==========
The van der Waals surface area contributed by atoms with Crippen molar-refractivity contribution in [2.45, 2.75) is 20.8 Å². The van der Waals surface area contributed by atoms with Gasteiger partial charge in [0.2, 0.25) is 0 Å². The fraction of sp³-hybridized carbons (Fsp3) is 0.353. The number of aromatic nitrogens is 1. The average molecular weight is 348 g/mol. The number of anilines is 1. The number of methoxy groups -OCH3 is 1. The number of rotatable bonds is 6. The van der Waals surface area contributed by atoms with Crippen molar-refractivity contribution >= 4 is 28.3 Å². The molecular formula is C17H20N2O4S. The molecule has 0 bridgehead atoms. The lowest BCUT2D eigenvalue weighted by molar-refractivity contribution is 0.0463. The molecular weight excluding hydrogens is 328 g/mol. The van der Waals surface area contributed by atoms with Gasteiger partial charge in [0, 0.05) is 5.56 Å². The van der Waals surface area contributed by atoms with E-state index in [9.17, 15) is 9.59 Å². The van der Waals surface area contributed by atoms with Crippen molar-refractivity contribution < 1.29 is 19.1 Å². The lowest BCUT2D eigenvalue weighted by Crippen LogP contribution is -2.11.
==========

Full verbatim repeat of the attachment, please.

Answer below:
The van der Waals surface area contributed by atoms with Crippen molar-refractivity contribution in [2.45, 2.75) is 20.8 Å². The van der Waals surface area contributed by atoms with Gasteiger partial charge in [0.2, 0.25) is 0 Å². The fraction of sp³-hybridized carbons (Fsp3) is 0.353. The number of aromatic nitrogens is 1. The average molecular weight is 348 g/mol. The number of anilines is 1. The number of methoxy groups -OCH3 is 1. The number of rotatable bonds is 6. The van der Waals surface area contributed by atoms with Crippen molar-refractivity contribution >= 4 is 28.3 Å². The molecular formula is C17H20N2O4S. The molecule has 0 bridgehead atoms. The lowest BCUT2D eigenvalue weighted by molar-refractivity contribution is 0.0463. The molecular weight excluding hydrogens is 328 g/mol. The van der Waals surface area contributed by atoms with Gasteiger partial charge in [0, 0.05) is 5.56 Å². The van der Waals surface area contributed by atoms with E-state index in [9.17, 15) is 9.59 Å². The van der Waals surface area contributed by atoms with Crippen molar-refractivity contribution < 1.29 is 19.1 Å². The lowest BCUT2D eigenvalue weighted by Crippen LogP contribution is -2.11.